ICALEO 2017, held in Atlanta October 22-26, was a great success technically and socially, but for unexplained reasons was down a bit in overall attendance (some suggested the southeast is not a hotbed for laser material processing development), exhibitors (same reason as previous) at the Vendor Session, and total number of papers (under 150). Overall quality was high, though, and that's what really counts.
Industrial Laser Solutions was well represented, with myself and Editorial Advisors Tony Hoult, Stan Ream, Ron Schaeffer, Kunihiko Washio, Geoff Shannon, and Bo Gu in attendance. We were able to go our separate ways after the Plenary Session, covering as many of the sessions as seven warm bodies could without too much overlap. A morning of my time was given over to the Business Session, where Bo Gu and I defined the World and China markets for industrial lasers.
I asked each Editorial Advisor to pick out specific papers and posters that most attracted their attention. This can be a difficult task with the larger number presented, but some stand out for more than technical reasons. Here for your edification are the picks, presented anonymously.
The paper by Masanori Miyagi (Hitachi) and Yousuke Kawahito (Osaka University), titled "Direct Observation of Cracking and Weld Pool Formation in Laser Welding of Al Alloy by X-ray Phase Contrast Method," showed real-time videos that were amazing, and identified the gaseous composition of the porosity nicely (it's air!).
Three posters on blue diode welding of copper containing compounds got our attention. One titled "Laser Welding Copper with a High-Power CW Blue Laser" by Matthew Finuf et al. (Nuburu) looked like an application that might take off especially in the battery industry, welding 30-40 layers of thin copper/aluminum foils for batteries with apparently little porosity. "Metal Powder Bed Fusion Additive Manufacturing with 100W Blue Diode Laser" by Shin-Ichiro Masuno et al. (Osaka University) and "Effect of Laser Wavelength from Blue to IR on Pure Copper film Formation by Laser Cladding" by Ritsuko Higashino et al. (also from Osaka University) showed that the blue laser with output power of 100W from a 100µm core fiber are capable of localized melting and welding of copper.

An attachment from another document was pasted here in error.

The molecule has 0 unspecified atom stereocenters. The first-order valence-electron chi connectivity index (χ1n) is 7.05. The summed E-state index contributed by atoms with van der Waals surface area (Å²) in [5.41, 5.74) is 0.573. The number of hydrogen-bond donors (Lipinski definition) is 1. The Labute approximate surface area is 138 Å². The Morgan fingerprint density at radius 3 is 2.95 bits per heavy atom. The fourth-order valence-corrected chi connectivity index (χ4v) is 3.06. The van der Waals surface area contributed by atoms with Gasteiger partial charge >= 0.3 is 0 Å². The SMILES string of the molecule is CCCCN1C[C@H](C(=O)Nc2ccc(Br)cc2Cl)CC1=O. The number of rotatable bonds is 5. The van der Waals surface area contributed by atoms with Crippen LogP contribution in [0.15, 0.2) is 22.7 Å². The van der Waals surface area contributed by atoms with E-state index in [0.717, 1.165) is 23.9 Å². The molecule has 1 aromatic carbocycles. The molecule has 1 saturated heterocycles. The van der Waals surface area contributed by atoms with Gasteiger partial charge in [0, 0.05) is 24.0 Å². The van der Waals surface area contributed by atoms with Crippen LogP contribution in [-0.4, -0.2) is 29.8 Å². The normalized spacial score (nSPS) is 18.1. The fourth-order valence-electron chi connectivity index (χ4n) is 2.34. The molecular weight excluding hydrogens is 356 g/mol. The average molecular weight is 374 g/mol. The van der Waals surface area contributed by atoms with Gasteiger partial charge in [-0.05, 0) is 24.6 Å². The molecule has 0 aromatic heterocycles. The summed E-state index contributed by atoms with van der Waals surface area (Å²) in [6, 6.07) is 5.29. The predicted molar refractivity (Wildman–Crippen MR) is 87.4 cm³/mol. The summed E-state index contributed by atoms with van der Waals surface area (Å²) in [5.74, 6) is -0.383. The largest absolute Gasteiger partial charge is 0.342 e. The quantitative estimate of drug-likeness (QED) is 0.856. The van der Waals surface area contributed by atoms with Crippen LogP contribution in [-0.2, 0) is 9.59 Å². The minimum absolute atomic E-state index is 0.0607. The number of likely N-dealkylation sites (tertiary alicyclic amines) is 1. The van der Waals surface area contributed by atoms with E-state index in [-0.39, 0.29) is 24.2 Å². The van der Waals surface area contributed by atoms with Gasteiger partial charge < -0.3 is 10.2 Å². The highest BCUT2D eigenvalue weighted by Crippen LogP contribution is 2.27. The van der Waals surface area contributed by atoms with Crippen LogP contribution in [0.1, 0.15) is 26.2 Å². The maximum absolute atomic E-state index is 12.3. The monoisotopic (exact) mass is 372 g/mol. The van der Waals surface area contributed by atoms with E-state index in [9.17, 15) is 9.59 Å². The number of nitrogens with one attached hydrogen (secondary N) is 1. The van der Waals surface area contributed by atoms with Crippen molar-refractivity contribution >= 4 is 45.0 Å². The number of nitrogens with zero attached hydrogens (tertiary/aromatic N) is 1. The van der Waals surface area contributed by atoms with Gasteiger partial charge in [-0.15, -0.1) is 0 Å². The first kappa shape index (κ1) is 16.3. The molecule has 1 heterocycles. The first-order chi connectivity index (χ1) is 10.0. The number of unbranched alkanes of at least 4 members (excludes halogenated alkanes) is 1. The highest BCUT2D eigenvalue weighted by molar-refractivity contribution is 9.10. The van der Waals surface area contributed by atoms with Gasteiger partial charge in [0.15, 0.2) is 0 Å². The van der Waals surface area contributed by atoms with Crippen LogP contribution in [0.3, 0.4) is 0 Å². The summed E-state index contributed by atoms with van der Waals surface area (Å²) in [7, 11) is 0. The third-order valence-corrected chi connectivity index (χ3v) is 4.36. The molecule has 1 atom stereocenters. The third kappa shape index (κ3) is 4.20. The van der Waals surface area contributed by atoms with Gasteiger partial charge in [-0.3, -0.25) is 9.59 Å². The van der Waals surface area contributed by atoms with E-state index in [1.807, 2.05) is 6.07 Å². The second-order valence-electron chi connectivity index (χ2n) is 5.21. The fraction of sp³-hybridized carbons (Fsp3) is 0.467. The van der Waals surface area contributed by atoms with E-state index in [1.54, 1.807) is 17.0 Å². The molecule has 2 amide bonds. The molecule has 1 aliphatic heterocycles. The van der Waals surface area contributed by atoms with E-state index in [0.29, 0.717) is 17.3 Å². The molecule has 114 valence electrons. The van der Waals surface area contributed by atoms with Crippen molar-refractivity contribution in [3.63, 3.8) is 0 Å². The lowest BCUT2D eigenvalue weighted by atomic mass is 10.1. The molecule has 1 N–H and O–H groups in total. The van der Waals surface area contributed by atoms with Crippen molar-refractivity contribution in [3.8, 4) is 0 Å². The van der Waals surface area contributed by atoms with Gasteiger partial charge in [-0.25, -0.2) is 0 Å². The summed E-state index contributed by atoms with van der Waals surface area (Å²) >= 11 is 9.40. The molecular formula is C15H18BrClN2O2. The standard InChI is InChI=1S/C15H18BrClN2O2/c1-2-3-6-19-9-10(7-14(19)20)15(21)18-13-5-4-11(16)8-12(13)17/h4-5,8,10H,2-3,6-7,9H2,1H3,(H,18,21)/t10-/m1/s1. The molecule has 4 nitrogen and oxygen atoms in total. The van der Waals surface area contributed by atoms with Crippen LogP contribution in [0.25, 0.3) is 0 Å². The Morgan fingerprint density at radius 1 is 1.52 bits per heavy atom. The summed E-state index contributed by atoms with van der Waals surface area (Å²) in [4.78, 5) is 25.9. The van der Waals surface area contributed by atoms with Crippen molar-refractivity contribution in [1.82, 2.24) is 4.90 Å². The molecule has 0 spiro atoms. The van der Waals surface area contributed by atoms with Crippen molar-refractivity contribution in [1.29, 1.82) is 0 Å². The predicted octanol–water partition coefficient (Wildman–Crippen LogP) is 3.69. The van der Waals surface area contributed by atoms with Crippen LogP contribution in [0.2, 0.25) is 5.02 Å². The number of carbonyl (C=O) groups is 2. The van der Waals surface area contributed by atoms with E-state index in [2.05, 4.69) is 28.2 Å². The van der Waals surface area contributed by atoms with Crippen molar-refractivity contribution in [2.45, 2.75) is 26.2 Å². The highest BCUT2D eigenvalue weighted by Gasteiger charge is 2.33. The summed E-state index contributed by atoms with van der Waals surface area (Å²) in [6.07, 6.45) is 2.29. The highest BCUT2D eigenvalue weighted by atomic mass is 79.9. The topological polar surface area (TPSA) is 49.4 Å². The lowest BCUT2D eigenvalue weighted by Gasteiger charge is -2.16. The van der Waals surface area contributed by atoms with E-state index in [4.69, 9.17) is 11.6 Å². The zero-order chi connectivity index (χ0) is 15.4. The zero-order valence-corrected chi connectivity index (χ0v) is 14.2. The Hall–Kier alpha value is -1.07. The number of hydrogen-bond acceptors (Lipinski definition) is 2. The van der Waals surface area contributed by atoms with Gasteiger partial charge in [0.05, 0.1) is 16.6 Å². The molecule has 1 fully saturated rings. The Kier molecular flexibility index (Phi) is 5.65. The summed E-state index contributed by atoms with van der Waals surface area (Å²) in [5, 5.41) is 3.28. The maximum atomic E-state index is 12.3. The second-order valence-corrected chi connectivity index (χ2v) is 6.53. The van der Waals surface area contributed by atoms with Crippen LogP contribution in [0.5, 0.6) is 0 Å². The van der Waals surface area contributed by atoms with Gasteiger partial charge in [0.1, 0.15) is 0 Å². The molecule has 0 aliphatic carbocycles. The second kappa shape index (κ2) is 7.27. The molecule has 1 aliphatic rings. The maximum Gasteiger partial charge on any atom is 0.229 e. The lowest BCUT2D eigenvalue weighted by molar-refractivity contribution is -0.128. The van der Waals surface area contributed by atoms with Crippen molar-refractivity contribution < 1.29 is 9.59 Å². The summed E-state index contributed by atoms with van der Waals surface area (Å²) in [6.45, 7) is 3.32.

Three papers that stood out were "Accelerating the Additive Manufacturing revolution" by Florian Bechmann (Concept Laser), "3D Numerical Modeling of Short Pulsed Laser Micromachining Applications" by Zibin Lin et al. (ESI), and "Programmable Spatial Beam Shaping for Femtosecond Lasers" by Eric Mottay et al. (Amplitude Systèmes), where the example shown was creating 2D codes changing on the fly without a scan head, with the complete code instantaneously marked. This could be great for high-volume marking applications.
In "Thin section Dissimilar Welding with a ns Pulsed Fiber Laser," Jack Gabdzyl (SPI Lasers) expanded on previous work, so it was not exactly new—but it is impressive as far as what can be welded with a 200W pulsed fiber laser, and the metallurgy is even more interesting. "Superhydrophobic and Superhydrophylic Surfaces by ps Laser Texturing" by Suwas Nikumb et al. (NRC Canada) was also not new, but the functional surfaces created and wetting/non wetting angles achieved were impressive.